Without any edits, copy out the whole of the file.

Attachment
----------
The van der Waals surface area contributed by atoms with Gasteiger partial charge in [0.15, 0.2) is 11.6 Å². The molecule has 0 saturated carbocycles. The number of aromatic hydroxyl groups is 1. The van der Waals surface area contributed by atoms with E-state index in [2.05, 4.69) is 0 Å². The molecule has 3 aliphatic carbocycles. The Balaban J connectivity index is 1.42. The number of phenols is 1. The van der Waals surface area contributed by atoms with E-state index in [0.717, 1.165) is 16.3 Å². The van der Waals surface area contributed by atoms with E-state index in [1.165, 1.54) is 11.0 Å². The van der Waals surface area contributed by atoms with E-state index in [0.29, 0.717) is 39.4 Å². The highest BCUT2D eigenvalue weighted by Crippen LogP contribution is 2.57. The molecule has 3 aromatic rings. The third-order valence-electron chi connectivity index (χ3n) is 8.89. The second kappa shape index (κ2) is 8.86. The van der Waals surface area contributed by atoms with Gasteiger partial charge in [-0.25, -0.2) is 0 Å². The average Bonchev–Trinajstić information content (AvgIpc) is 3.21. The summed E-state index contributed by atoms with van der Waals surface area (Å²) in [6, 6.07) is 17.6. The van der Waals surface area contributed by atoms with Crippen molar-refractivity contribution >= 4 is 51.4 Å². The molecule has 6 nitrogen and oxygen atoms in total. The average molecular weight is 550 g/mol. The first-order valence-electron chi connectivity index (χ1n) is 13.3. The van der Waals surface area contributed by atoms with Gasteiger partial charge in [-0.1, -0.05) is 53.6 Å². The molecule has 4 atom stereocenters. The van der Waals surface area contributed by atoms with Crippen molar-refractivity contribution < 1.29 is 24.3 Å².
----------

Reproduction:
The van der Waals surface area contributed by atoms with Gasteiger partial charge in [0.15, 0.2) is 11.6 Å². The molecule has 0 saturated carbocycles. The number of aromatic hydroxyl groups is 1. The van der Waals surface area contributed by atoms with E-state index in [2.05, 4.69) is 0 Å². The molecule has 3 aliphatic carbocycles. The Balaban J connectivity index is 1.42. The number of phenols is 1. The van der Waals surface area contributed by atoms with E-state index in [0.717, 1.165) is 16.3 Å². The van der Waals surface area contributed by atoms with E-state index in [1.165, 1.54) is 11.0 Å². The van der Waals surface area contributed by atoms with E-state index in [0.29, 0.717) is 39.4 Å². The highest BCUT2D eigenvalue weighted by Crippen LogP contribution is 2.57. The molecule has 3 aromatic rings. The third-order valence-electron chi connectivity index (χ3n) is 8.89. The second kappa shape index (κ2) is 8.86. The van der Waals surface area contributed by atoms with Gasteiger partial charge in [-0.25, -0.2) is 0 Å². The average Bonchev–Trinajstić information content (AvgIpc) is 3.21. The summed E-state index contributed by atoms with van der Waals surface area (Å²) in [6, 6.07) is 17.6. The van der Waals surface area contributed by atoms with Crippen molar-refractivity contribution >= 4 is 51.4 Å². The molecule has 6 nitrogen and oxygen atoms in total. The average molecular weight is 550 g/mol. The first-order valence-electron chi connectivity index (χ1n) is 13.3. The van der Waals surface area contributed by atoms with Gasteiger partial charge in [-0.1, -0.05) is 53.6 Å². The molecule has 4 atom stereocenters. The van der Waals surface area contributed by atoms with Crippen molar-refractivity contribution < 1.29 is 24.3 Å².